The two carabiner-like clips secure the poles where they intersect. The gate stays closed with simple spring pressure from the clip body. These major intersections are easily done first to keep the tent in place, then followed by the remaining hooks to secure the tent body. To unclip, a squeeze of these two carabiners pops the gate open and you’re good.

The Hammerhead is appropriately named as it sits very tall and features double-sided entry with dual vestibules with 20 sq. ft. of exterior storage. While the rain fly will undoubtedly be used most of the time, one of my favorite features of this tent can be used when going fly-free. The absolutely enormous grill on the Hammerhead provides quite the view of the night sky. Now there are a ton of tents with ample mesh for breathability and a clear view of the night sky, but this one is unique in its ability to cover that huge mesh area with its roll-back sky panel. It zips off and neatly rolls out of the way for unimpeded viewing then can be covered mostly or completely with a few zips and clips.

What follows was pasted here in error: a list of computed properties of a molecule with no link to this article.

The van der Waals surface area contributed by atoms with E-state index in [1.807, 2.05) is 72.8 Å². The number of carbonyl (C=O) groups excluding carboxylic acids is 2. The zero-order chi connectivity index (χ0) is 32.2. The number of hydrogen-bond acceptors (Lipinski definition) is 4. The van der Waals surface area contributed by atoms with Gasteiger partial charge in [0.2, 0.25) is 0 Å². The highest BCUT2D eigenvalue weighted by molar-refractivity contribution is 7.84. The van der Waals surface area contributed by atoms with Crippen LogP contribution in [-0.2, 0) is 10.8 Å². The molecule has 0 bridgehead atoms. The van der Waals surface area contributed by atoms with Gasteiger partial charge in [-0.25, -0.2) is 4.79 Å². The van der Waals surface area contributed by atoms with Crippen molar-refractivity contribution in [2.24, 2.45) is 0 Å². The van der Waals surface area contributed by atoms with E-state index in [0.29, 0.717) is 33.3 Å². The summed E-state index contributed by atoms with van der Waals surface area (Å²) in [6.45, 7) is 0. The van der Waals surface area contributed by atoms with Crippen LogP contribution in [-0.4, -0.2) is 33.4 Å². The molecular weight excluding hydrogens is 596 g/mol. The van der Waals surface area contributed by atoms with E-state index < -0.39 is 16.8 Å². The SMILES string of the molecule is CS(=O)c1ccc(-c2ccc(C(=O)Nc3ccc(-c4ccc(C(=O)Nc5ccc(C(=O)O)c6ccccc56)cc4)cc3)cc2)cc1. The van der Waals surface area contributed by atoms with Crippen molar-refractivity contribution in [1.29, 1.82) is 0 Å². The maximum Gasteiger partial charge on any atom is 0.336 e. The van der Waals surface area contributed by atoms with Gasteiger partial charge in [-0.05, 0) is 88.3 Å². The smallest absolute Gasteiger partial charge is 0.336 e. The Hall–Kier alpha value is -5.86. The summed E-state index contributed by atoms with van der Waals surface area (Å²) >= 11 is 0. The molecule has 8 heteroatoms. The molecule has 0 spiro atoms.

Without the rain fly, many mesh-happy tents can become downright chilly, but with the roll-back panel zipped back in place, 35-degree nights were considerably less chilly. We were able to enjoy the clear view of the sky until it was time to sleep, then zip it closed for a bit more privacy and warmth.

All doors and zip-away panels can be rolled and secured via either simple hook and pull latches or simple drawcords that allow for tighter stowing. With that simple addition, door panels were securely and easily kept out of the way.

I did have some issues with the double doors. While it’s nice having two doors, they aren’t all that large, so access isn’t quite as roomy as other tents. I also couldn’t get the tent completely taught at the door zippers, so it typically required a two hand process with one hand holding the tent tight and the other pulling the zipper open or closed.

I pitched it using the optional footprint, which is recommended and further extends the tent’s function in Pitch Light configuration (e.g. poles, fly and footprint).

The rain fly provides ample double-sided vestibules to stash gear and keep them from the elements. I didn’t encounter any foul weather while using the Hammerhead 3, so I’ll have to report back later and just take Mountain Hardwear’s word on the watertight construction for now.